“Just call my name…”
Social media can be fun and frustrating. I like interacting with like-minded people, but there’s a fair amount of assumption and name calling that happens because it’s difficult for people to really get to know you from your brief sporadic updates. As the blog has grown and my involvement in social media like twitter and facebook has declined, there are two names I’ve been called that have led to a good bit of discourse and disagreement.
The word “foodie” has been a common descriptor. I have some basic reasons why I dislike the word. Mainly, it sounds ridiculous. Try this: stand up straight with your shoulders back and your chest out in front of a mirror and say, “I am a foodie.” What do you think?
Some of us are public about everyday decisions, and that’s what causes these classifications. Sure, I write about food and many of my updates on social media reflect my current thoughts about food, but that doesn’t mean it’s the only thing I think about. I spend more time thinking about which Beatles album I want to hear or what exercises I want to do in one day than I spend grocery shopping in a week.
The term “foodie” also has been thrown around so much in a snobby way that its developed a negative connotation in the food industry. [Don’t believe me, let me google that for you.] As a dining consumer, I believe that many successful experiences are dependent on a certain level of mystery. When I walk out of a meal saying, “damn, that was great! I have no idea how ___”, that’s a special thing. It’s frustrating when people break things down to a level where the mystery is marred, or worse, when they act like they know the secret yet are wrong, and I’m sure that frustration is ten-fold for a business owner.
One of my hobbies is playing guitar. I’ve learned enough about music theory and how to play that I can break down songs to their fundamentals: time, composition, rhythm, key, etc. Does that mean I can walk around saying I can write something just as good as “Stairway to Heaven” or that I know why it’s such a great song? Absolutely not. What I can say is why everything in that song comes together in a way that sounds great to me and that I hope that is the same reason others love it so much. It also doesn’t mean that I know everything about the song; there’s a lot that I’m sure was in the moment that I’ll never be able to grasp. The same is true for anything.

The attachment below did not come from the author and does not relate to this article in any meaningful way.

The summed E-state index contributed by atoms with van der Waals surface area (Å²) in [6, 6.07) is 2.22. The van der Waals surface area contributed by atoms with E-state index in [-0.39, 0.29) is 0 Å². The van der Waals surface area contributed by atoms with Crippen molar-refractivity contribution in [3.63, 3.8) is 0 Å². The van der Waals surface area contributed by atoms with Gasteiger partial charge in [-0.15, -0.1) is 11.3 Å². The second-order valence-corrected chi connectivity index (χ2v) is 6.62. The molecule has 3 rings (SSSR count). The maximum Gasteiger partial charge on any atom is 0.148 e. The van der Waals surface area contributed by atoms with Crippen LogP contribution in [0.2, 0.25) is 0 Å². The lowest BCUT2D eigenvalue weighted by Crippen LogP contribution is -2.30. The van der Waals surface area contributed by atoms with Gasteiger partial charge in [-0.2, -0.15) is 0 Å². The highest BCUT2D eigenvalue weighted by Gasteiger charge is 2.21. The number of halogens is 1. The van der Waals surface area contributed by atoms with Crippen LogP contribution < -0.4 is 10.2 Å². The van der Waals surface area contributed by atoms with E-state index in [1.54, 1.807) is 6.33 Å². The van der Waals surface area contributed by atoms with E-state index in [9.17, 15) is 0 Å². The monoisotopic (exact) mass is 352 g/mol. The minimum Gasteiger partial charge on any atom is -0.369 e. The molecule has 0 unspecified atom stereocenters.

Another thing I’ve been called is a critic.
Am I a critic? Absolutely.
You know who else is a critic?
It’s natural to scrutinize something you purchase. You have standards. Those standards are set by your life experiences. Based on the situation, your standards adapt, and you’re able to live your life in the 21st century as a consumer in the free market living among other human beings. Some people have experienced all they want and have their routines; others constantly try new things and gain new perspectives.
I recently read Steve Barnes’s take on What makes a critic. He makes the argument that experience, judgment and the willingness to take the time to write about an experience are at the heart of being a critic. I think that’s fair, and that last part is what makes people recognizable as critics. [And when it’s your job, that label is bestowed upon you. The same way I am a chemist because it is my profession.]
What I try to do with this blog is share how experiences alter my outlook. I have a lot of fun putting together things for “derryX dines” and everything else I prepare. I feel that sharing can be helpful for someone else who is gathering data to determine whether an experience is worth their time and money. I’m honest when I’m not confident with new things, and I think that honesty and the fact that I’m willing to attach my name and face to what I’m writing is what people admire about this, and why people use the “critic” descriptor. [Let’s not get me started on yelp! and anonymous opinions on the internet.]
I was having lunch out one day, and the owner, whom I had become acquainted with earlier and who was aware of a derryX dines post I wrote about his business, introduced me to his staff as a “food critic.” My exact response was “I’m a customer, then I’m a critic.” The owner explained that I write a blog about all different types of places I try. I fully appreciate that having a public blog where my opinions are documented meets the classification, and it’s not like I have a huge issue with it, but I want to be clear that, first and foremost, I am a customer just like everybody else.
My overall point about the two terms is that considering someone a foodie or a critic or whatever shouldn’t make their business any more or less important than anyone else’s. And also, we’re all human beings; let’s stick to the names we were given.
Not everything requires a classification.
Postscript: I am a humongous fan of LOST, and I can’t stand the term “lostie,” and, likewise, I am becoming a fan of the Star Trek mythology, but do not like the term “trekie.” They both sound stupid.